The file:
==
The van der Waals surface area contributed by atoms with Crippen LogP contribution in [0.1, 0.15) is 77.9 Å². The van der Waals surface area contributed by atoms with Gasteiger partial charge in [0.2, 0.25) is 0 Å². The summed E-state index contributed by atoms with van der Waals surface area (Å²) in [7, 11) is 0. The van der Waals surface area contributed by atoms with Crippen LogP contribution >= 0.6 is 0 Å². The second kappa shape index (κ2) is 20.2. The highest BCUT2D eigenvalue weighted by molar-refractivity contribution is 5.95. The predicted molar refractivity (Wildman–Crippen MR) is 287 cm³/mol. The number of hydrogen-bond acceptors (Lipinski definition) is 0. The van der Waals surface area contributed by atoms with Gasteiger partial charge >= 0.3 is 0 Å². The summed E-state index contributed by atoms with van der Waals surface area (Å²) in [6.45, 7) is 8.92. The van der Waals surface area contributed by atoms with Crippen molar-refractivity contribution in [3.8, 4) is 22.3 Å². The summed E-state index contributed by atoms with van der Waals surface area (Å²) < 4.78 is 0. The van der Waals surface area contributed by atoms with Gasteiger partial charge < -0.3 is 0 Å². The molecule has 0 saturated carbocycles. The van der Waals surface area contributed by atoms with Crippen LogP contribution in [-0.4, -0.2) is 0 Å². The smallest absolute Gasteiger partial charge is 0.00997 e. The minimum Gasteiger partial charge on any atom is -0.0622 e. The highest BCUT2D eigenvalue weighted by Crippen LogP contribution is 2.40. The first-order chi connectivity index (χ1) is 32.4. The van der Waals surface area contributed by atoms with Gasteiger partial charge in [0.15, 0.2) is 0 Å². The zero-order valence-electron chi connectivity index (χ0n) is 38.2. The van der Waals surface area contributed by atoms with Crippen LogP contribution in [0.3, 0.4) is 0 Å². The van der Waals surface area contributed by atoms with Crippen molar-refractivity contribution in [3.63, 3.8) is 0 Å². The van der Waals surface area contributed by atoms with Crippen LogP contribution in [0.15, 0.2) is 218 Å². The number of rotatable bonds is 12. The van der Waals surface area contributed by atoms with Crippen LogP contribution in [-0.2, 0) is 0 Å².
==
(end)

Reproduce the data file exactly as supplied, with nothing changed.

The van der Waals surface area contributed by atoms with Crippen LogP contribution in [0.1, 0.15) is 77.9 Å². The van der Waals surface area contributed by atoms with Gasteiger partial charge in [0.2, 0.25) is 0 Å². The summed E-state index contributed by atoms with van der Waals surface area (Å²) in [7, 11) is 0. The van der Waals surface area contributed by atoms with Crippen LogP contribution >= 0.6 is 0 Å². The second kappa shape index (κ2) is 20.2. The highest BCUT2D eigenvalue weighted by molar-refractivity contribution is 5.95. The predicted molar refractivity (Wildman–Crippen MR) is 287 cm³/mol. The number of hydrogen-bond acceptors (Lipinski definition) is 0. The van der Waals surface area contributed by atoms with Gasteiger partial charge >= 0.3 is 0 Å². The summed E-state index contributed by atoms with van der Waals surface area (Å²) in [6.45, 7) is 8.92. The van der Waals surface area contributed by atoms with Crippen molar-refractivity contribution in [3.8, 4) is 22.3 Å². The summed E-state index contributed by atoms with van der Waals surface area (Å²) < 4.78 is 0. The van der Waals surface area contributed by atoms with Gasteiger partial charge < -0.3 is 0 Å². The molecule has 0 saturated carbocycles. The van der Waals surface area contributed by atoms with Crippen LogP contribution in [-0.4, -0.2) is 0 Å². The smallest absolute Gasteiger partial charge is 0.00997 e. The minimum Gasteiger partial charge on any atom is -0.0622 e. The highest BCUT2D eigenvalue weighted by Crippen LogP contribution is 2.40. The first-order chi connectivity index (χ1) is 32.4. The van der Waals surface area contributed by atoms with Gasteiger partial charge in [0.15, 0.2) is 0 Å². The zero-order valence-electron chi connectivity index (χ0n) is 38.2. The van der Waals surface area contributed by atoms with Crippen LogP contribution in [0.3, 0.4) is 0 Å². The van der Waals surface area contributed by atoms with Crippen molar-refractivity contribution in [3.63, 3.8) is 0 Å². The van der Waals surface area contributed by atoms with Crippen LogP contribution in [0.15, 0.2) is 218 Å². The number of rotatable bonds is 12. The van der Waals surface area contributed by atoms with Crippen LogP contribution in [-0.2, 0) is 0 Å².